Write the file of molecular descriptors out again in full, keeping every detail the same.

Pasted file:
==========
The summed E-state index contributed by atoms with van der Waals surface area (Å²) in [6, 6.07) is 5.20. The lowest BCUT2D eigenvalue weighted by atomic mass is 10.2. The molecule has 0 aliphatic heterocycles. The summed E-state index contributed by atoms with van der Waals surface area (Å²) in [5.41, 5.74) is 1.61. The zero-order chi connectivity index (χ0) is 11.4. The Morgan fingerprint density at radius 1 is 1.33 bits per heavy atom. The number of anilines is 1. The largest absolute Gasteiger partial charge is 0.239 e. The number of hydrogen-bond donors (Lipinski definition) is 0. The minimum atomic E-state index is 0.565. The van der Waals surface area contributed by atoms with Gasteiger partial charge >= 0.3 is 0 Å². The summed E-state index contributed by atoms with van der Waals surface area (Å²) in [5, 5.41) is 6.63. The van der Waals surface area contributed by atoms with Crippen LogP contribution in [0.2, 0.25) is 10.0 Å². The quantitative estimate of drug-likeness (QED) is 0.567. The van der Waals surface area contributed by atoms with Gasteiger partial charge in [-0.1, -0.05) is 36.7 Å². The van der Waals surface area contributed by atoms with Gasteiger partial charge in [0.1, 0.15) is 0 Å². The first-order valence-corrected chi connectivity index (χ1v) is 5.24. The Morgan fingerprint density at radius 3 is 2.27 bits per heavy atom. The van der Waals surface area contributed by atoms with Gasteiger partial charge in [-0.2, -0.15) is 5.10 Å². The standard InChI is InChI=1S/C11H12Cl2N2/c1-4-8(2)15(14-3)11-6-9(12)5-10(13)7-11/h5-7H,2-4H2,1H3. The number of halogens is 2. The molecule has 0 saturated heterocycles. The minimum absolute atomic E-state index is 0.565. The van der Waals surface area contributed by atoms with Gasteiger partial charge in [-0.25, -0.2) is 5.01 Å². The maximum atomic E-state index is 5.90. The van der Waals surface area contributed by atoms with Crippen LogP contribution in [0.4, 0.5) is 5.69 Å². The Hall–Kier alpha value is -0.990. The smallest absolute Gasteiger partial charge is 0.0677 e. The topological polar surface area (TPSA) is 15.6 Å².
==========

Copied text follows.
The summed E-state index contributed by atoms with van der Waals surface area (Å²) in [6, 6.07) is 5.20. The lowest BCUT2D eigenvalue weighted by atomic mass is 10.2. The molecule has 0 aliphatic heterocycles. The summed E-state index contributed by atoms with van der Waals surface area (Å²) in [5.41, 5.74) is 1.61. The zero-order chi connectivity index (χ0) is 11.4. The Morgan fingerprint density at radius 1 is 1.33 bits per heavy atom. The number of anilines is 1. The largest absolute Gasteiger partial charge is 0.239 e. The number of hydrogen-bond donors (Lipinski definition) is 0. The minimum atomic E-state index is 0.565. The van der Waals surface area contributed by atoms with Gasteiger partial charge >= 0.3 is 0 Å². The summed E-state index contributed by atoms with van der Waals surface area (Å²) in [5, 5.41) is 6.63. The van der Waals surface area contributed by atoms with Crippen LogP contribution in [0.2, 0.25) is 10.0 Å². The quantitative estimate of drug-likeness (QED) is 0.567. The van der Waals surface area contributed by atoms with Gasteiger partial charge in [-0.1, -0.05) is 36.7 Å². The van der Waals surface area contributed by atoms with Gasteiger partial charge in [0.1, 0.15) is 0 Å². The first-order valence-corrected chi connectivity index (χ1v) is 5.24. The Morgan fingerprint density at radius 3 is 2.27 bits per heavy atom. The van der Waals surface area contributed by atoms with Gasteiger partial charge in [-0.2, -0.15) is 5.10 Å². The standard InChI is InChI=1S/C11H12Cl2N2/c1-4-8(2)15(14-3)11-6-9(12)5-10(13)7-11/h5-7H,2-4H2,1H3. The number of halogens is 2. The molecule has 0 saturated heterocycles. The minimum absolute atomic E-state index is 0.565. The van der Waals surface area contributed by atoms with Gasteiger partial charge in [-0.25, -0.2) is 5.01 Å². The maximum atomic E-state index is 5.90. The van der Waals surface area contributed by atoms with Crippen LogP contribution in [0.4, 0.5) is 5.69 Å². The Hall–Kier alpha value is -0.990. The smallest absolute Gasteiger partial charge is 0.0677 e. The topological polar surface area (TPSA) is 15.6 Å².